Severely Visually Impaired Get Vision Back

Severely Visually Impaired Get Vision Back

Researchers resort to all methods in the fight against severe visual defects. An imaging chip can replace the eye's own light-sensitive cells, stem cells grown into a new retina and in a few years a new eye from a donor will be able to give severely visually impaired completely normal vision.

Transplantation is the solution when the cornea is damaged, and the lens becomes unclear. In the future, perhaps the whole eye can be replaced.

Artificial superlens gives sharpness at all distances

With age, our vision deteriorates because the lens of the eye becomes less clear and elastic. But in a few years, we might be able to get a new, artificial lens – Bionic Lens – that gives us supervision all our lives. The lens bends to the muscles of the eye, but since it is significantly more elastic than our innate lens, the muscles don't have to work as hard to focus.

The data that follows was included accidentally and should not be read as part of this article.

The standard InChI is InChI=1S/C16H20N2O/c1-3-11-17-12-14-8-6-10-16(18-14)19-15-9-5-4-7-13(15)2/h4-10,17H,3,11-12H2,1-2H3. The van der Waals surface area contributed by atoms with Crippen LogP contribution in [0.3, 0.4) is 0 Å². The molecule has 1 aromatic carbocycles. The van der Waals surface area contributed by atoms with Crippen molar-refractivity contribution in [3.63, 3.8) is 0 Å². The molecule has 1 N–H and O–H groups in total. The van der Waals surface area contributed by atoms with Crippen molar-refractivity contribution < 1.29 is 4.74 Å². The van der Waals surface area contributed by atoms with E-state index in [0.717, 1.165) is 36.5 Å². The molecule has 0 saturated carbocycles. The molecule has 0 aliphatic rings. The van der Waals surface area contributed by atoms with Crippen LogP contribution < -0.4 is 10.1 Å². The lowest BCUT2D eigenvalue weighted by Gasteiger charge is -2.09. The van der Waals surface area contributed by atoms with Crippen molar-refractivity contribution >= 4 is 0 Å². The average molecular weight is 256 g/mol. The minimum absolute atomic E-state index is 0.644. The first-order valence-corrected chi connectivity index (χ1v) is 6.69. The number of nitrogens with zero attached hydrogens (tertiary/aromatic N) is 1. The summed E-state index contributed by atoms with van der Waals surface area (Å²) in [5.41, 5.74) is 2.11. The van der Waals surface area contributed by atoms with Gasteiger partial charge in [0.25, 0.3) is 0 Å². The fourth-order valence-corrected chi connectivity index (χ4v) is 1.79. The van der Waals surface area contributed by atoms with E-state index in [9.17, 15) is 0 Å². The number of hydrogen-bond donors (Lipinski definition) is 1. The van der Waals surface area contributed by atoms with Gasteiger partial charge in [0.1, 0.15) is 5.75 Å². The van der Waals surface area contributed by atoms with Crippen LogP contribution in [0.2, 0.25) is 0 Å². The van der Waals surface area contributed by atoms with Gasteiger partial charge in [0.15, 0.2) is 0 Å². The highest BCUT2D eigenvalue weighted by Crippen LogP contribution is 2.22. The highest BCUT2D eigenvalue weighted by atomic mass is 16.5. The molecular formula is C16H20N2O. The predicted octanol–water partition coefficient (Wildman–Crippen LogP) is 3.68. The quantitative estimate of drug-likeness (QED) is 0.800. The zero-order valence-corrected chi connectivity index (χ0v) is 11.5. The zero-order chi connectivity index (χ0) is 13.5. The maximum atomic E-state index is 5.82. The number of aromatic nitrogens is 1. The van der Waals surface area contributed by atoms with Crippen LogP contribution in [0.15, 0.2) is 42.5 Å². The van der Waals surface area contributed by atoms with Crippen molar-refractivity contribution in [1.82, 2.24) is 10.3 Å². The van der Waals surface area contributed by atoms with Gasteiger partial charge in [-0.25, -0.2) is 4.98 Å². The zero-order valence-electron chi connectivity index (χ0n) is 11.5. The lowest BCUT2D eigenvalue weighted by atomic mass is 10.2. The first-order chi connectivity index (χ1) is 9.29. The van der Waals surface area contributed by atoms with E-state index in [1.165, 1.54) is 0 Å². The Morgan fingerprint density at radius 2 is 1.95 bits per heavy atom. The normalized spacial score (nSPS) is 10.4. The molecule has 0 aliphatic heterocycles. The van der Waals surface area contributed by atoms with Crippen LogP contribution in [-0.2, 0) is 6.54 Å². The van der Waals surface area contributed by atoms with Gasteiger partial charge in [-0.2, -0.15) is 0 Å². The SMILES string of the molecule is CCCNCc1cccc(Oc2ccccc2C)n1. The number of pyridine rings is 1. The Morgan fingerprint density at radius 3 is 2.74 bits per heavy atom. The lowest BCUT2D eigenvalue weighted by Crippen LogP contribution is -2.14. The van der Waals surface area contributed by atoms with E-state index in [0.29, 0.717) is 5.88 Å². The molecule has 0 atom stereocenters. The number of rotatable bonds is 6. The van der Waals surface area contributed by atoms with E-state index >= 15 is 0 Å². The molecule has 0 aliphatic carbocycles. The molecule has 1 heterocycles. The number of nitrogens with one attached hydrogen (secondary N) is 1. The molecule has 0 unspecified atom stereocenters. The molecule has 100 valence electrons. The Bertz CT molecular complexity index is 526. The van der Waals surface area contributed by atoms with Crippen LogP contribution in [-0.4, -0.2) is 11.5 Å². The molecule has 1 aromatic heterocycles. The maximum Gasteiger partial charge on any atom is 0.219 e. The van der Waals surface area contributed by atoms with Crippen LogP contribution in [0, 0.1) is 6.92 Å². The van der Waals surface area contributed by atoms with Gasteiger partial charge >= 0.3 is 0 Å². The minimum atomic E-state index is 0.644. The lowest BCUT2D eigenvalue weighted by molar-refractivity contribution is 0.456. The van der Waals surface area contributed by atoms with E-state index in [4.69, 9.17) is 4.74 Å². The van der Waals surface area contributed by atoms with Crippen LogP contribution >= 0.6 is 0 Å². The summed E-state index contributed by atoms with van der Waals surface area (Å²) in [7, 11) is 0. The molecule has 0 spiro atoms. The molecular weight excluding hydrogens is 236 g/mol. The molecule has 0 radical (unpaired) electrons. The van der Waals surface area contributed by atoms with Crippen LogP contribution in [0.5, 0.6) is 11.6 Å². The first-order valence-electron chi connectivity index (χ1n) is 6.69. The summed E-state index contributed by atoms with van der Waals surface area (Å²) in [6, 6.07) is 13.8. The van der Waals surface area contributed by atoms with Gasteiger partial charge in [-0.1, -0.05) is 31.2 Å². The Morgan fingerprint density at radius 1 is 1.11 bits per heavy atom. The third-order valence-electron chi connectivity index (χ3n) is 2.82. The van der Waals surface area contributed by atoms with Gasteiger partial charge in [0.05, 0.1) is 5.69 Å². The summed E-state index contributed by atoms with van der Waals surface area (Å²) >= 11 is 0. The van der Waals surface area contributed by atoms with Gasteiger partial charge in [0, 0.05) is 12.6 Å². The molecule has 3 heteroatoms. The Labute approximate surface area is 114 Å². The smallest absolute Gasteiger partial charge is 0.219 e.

Bionic Lens not only gives a youthful view, but also makes us look sharply in both longer and shorter directions. An upgrade of the lens can even allow projecting a screen directly into the eye.

For the brain to receive visual impressions from the eye, the optic nerve of the donated eye must be connected to the optic nerve of the recipient. It is difficult, because the optic nerve is a bunch of just over a million nerves.

Gene therapy replaces a defective gene in the eye

Several eye diseases caused by lesions of the retina can be treated with gene therapy, which gives the eye cells a healthy version of a defective gene.

The gene is induced into the cells using a virus. The virus's own pathogenic genes are removed, and the curative eye gene is inserted.

Patients with retinitis pigmentosa disease, for example, receive the RPE65 gene, which reforms the petticorn light-sensitive cells.

Today, a whole eye can only be transplanted along with half the face. So far, the operation has only been carried out on animals.

The first thing Rhian Lewis sees are small glimmers of light reminiscent of a starry sky, but after a few weeks of training, the brain has learned to interpret the impressions.

Instead, they turn to brilliant contours of the surroundings.

The picture is black and white and grainy, but for the first time in just over five years Rhian Lewis can actually see plates and cutlery on a set table, and she can also distinguish the hands on a dial.